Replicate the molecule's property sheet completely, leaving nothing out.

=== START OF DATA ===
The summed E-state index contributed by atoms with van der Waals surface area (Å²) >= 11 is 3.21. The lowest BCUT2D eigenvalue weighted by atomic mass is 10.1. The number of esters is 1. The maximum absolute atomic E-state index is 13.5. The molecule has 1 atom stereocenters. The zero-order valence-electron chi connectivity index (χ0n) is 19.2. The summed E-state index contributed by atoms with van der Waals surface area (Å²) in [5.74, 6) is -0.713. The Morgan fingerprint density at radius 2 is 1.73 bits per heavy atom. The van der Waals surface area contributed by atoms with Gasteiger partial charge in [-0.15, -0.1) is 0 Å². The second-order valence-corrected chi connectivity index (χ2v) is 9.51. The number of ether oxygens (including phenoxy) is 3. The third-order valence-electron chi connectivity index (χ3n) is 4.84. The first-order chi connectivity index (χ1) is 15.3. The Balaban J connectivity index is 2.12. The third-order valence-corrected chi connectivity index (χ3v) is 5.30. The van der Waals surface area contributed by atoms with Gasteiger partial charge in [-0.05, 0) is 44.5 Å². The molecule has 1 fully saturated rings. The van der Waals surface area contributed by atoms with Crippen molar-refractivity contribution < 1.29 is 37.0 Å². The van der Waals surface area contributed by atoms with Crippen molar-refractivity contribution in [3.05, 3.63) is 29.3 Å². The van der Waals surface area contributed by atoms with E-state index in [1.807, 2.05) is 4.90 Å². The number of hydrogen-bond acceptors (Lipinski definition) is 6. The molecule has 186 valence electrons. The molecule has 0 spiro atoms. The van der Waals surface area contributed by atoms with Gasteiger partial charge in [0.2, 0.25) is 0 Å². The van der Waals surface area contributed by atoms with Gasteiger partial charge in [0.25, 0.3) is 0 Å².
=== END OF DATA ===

The summed E-state index contributed by atoms with van der Waals surface area (Å²) >= 11 is 3.21. The lowest BCUT2D eigenvalue weighted by atomic mass is 10.1. The number of esters is 1. The maximum absolute atomic E-state index is 13.5. The molecule has 1 atom stereocenters. The zero-order valence-electron chi connectivity index (χ0n) is 19.2. The summed E-state index contributed by atoms with van der Waals surface area (Å²) in [5.74, 6) is -0.713. The Morgan fingerprint density at radius 2 is 1.73 bits per heavy atom. The van der Waals surface area contributed by atoms with Gasteiger partial charge in [-0.15, -0.1) is 0 Å². The second-order valence-corrected chi connectivity index (χ2v) is 9.51. The number of ether oxygens (including phenoxy) is 3. The third-order valence-electron chi connectivity index (χ3n) is 4.84. The first-order chi connectivity index (χ1) is 15.3. The Balaban J connectivity index is 2.12. The third-order valence-corrected chi connectivity index (χ3v) is 5.30. The van der Waals surface area contributed by atoms with Gasteiger partial charge in [-0.05, 0) is 44.5 Å². The molecule has 1 fully saturated rings. The van der Waals surface area contributed by atoms with Crippen molar-refractivity contribution < 1.29 is 37.0 Å². The van der Waals surface area contributed by atoms with Crippen molar-refractivity contribution in [3.05, 3.63) is 29.3 Å². The van der Waals surface area contributed by atoms with E-state index in [1.807, 2.05) is 4.90 Å². The number of hydrogen-bond acceptors (Lipinski definition) is 6. The molecule has 186 valence electrons. The molecule has 0 spiro atoms. The van der Waals surface area contributed by atoms with Gasteiger partial charge in [0.2, 0.25) is 0 Å². The van der Waals surface area contributed by atoms with Gasteiger partial charge in [0.25, 0.3) is 0 Å².